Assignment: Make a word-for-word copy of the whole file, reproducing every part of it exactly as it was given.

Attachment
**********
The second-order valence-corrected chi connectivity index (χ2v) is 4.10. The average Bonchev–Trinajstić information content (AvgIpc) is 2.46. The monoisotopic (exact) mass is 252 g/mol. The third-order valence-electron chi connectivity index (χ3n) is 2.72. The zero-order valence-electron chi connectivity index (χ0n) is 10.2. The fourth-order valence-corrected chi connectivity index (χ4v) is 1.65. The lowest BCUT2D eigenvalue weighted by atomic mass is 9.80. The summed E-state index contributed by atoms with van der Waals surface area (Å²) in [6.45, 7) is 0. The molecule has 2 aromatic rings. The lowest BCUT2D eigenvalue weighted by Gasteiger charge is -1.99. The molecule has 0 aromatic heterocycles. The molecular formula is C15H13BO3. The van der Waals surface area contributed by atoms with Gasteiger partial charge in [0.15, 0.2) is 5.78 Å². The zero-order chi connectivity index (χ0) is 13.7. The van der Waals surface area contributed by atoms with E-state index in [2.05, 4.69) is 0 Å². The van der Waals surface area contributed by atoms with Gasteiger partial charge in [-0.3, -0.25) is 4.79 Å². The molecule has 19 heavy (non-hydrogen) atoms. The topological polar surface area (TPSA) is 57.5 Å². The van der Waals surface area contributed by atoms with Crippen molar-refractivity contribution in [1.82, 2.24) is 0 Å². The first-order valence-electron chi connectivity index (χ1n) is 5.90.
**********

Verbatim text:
The second-order valence-corrected chi connectivity index (χ2v) is 4.10. The average Bonchev–Trinajstić information content (AvgIpc) is 2.46. The monoisotopic (exact) mass is 252 g/mol. The third-order valence-electron chi connectivity index (χ3n) is 2.72. The zero-order valence-electron chi connectivity index (χ0n) is 10.2. The fourth-order valence-corrected chi connectivity index (χ4v) is 1.65. The lowest BCUT2D eigenvalue weighted by atomic mass is 9.80. The summed E-state index contributed by atoms with van der Waals surface area (Å²) in [6.45, 7) is 0. The molecule has 2 aromatic rings. The lowest BCUT2D eigenvalue weighted by Gasteiger charge is -1.99. The molecule has 0 aromatic heterocycles. The molecular formula is C15H13BO3. The van der Waals surface area contributed by atoms with Gasteiger partial charge in [0.15, 0.2) is 5.78 Å². The zero-order chi connectivity index (χ0) is 13.7. The van der Waals surface area contributed by atoms with E-state index in [2.05, 4.69) is 0 Å². The van der Waals surface area contributed by atoms with Gasteiger partial charge in [-0.3, -0.25) is 4.79 Å². The molecule has 19 heavy (non-hydrogen) atoms. The topological polar surface area (TPSA) is 57.5 Å². The van der Waals surface area contributed by atoms with Crippen molar-refractivity contribution in [1.82, 2.24) is 0 Å². The first-order valence-electron chi connectivity index (χ1n) is 5.90.